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A SYN attack is a type of denial-of-service (DoS) attack in which an attacker utilizes the communication protocol of the Internet, TCP/IP, to bombard a target system with SYN requests in an attempt to overwhelm connection queues and force a system to become unresponsive to legitimate requests.
A SYN attack is also known as a TCP SYN attack or a SYN flood.
The easiest way to describe how a SYN attack works is to think about your local grocer with the ticket system to serve customers at the meat counter. Any new customer is expected to pull a new, numbered ticket from the dispenser so the grocer can service the line-up of customers in an orderly fashion.
Normally, this system works well. The grocer notes what ticket number is to be serviced next, calls out that number, the customer answers and the transaction is begun.
However, imagine if a large number of customers took tickets and the grocer patiently started calling out numbers only to have no customers respond. He would probably wait a minute or two and call another number. Eventually the whole system would break down with no transactions occurring because the grocer is too busy trying to figure out who to service.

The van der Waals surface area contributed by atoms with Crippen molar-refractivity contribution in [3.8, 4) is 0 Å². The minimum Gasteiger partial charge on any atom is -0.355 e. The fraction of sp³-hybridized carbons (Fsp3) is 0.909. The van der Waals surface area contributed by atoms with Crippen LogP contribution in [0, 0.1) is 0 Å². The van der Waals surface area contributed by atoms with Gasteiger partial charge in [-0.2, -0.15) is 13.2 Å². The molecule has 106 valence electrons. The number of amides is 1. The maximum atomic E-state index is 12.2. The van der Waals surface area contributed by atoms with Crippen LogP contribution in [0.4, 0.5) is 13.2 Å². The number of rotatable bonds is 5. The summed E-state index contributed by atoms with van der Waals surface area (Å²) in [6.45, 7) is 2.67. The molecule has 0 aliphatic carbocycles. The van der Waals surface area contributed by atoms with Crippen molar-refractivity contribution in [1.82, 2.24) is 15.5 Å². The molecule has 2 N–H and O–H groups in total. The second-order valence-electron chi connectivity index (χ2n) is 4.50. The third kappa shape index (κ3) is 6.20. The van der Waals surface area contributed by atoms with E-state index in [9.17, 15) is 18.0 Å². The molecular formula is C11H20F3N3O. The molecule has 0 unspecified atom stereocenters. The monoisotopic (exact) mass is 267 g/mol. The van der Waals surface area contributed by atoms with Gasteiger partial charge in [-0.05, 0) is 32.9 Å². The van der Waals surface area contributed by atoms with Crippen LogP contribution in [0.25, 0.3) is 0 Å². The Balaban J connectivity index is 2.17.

This is the same process as a SYN attack. An attacker would send an initial request (a SYN) asking for acknowledgment from the receiving server (an ACK). The receiving server would place this in a queue with identifying information, using a small amount of memory and resources to do so. The server would expect a quick return from its acknowledgment but the attacker would not do so - or simply not respond. The server would wait for a pre-defined timeout period to discard the connection request.
In the meantime, if a large number of these requests had been hitting the server, it would eventually become overwhelmed and unresponsive.
What is important to understand about SYN attacks is the attacker does not have to use a very powerful system or large bandwidths to accomplish an attack. In fact, a typical home PC with a dial-up connection can generate sufficient activity to bring down whole websites. Couple this with the idea of distributed attacks, where malware infects a large number of computers, and it is possible to see how easy it is to cause large problems.
As a result, there is a large body of "best practices" on how to prevent this including appliances specifically designed to identify and strip out packets in a SYN flooding attack.
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